Getting Started with QGIS

Architecture and plugins

QGIS has a core programme, with the option to extend its functionality by installing plugins. Some of these are automatically installed with the programme, while others are available from the QGIS Plugins Repository. This contains hundreds of plugins, including some flagged as Experimental - bear in mind that these may or may not do what you want them to.

Some handy plugins include:

  • OpenLayers: brings in background mapping from OpenStreetMap, Google, Bing and others
  • InaSAFE: a tool for modelling the impact of natural hazards
  • HeatMap: creates a heat map from point data
  • TimeManager: creates animations from time series data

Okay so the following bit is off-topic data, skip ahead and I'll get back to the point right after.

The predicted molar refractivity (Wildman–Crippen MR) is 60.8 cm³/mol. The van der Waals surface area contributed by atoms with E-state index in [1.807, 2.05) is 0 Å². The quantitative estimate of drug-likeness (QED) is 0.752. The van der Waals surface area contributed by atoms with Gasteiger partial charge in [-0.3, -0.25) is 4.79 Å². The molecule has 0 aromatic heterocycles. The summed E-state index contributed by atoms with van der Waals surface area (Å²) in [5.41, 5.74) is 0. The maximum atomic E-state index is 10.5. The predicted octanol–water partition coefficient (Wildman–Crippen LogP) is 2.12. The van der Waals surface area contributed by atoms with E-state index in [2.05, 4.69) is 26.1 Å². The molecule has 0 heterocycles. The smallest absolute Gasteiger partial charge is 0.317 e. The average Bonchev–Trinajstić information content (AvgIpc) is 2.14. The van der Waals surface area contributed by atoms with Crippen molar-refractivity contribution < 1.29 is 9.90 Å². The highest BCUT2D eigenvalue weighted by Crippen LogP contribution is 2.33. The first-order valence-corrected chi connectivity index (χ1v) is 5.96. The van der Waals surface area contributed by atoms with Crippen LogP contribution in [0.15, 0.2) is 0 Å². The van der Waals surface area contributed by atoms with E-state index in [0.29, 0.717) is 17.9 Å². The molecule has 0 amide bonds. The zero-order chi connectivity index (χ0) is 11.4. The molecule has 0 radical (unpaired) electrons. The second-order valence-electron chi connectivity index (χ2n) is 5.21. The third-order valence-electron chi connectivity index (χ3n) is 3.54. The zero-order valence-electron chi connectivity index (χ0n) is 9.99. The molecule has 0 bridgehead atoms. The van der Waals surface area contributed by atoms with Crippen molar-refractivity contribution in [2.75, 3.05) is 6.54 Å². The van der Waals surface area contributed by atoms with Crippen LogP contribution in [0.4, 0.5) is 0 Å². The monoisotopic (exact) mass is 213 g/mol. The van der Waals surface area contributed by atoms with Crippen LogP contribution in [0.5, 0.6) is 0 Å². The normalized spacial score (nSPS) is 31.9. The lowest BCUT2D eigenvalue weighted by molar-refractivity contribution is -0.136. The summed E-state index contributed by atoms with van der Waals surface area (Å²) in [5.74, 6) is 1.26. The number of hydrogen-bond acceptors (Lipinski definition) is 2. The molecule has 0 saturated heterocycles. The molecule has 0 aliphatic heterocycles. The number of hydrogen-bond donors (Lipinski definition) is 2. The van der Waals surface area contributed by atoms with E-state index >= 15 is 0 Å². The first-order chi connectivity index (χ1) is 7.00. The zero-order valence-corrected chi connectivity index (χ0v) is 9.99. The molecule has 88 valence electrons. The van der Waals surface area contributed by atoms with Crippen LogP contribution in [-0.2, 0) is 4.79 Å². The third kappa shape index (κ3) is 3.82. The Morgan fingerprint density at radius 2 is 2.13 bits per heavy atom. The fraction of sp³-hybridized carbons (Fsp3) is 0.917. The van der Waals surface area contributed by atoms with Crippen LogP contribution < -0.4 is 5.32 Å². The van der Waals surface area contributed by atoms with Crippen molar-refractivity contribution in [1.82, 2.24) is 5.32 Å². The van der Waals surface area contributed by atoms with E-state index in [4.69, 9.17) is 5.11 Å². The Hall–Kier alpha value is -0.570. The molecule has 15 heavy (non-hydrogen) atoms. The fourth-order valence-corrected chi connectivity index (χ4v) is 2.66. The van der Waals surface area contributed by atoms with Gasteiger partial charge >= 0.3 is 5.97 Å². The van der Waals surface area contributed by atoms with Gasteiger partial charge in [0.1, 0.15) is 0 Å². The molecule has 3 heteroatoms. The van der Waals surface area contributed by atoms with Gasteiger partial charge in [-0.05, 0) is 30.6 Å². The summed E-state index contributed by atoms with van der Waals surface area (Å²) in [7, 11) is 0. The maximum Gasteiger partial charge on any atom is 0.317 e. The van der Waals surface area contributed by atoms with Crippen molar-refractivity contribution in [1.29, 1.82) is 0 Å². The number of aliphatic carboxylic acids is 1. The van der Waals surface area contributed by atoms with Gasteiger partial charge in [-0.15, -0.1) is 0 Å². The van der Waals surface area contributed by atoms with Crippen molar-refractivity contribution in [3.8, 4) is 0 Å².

• GroupStats: a kind of mini pivot table creator
  • Table Manager: a very simple tool to add, amend and delete fields

Plugins are managed from the QGIS Plugins menu - you can choose which ones to install, and which ones to activate. Plugins

The Settings option allows you to choose whether to show 'expermental' plugins in the list of available plugins, and also whether to check for updates to plugins when QGIS loads - it's recommended that you activate this, as many plugins are updated regularly (especially the experimental ones).

Exercise: Open up QGIS, configure the UI as described earlier, then choose a few plugins to install (including OpenLayers). Note that the information page for each plugin shown in the Plugins Manager should also tell you how to access it in QGIS - sometimes it's the Plugins menu, and sometimes plugins create their own menu and/or toolbar.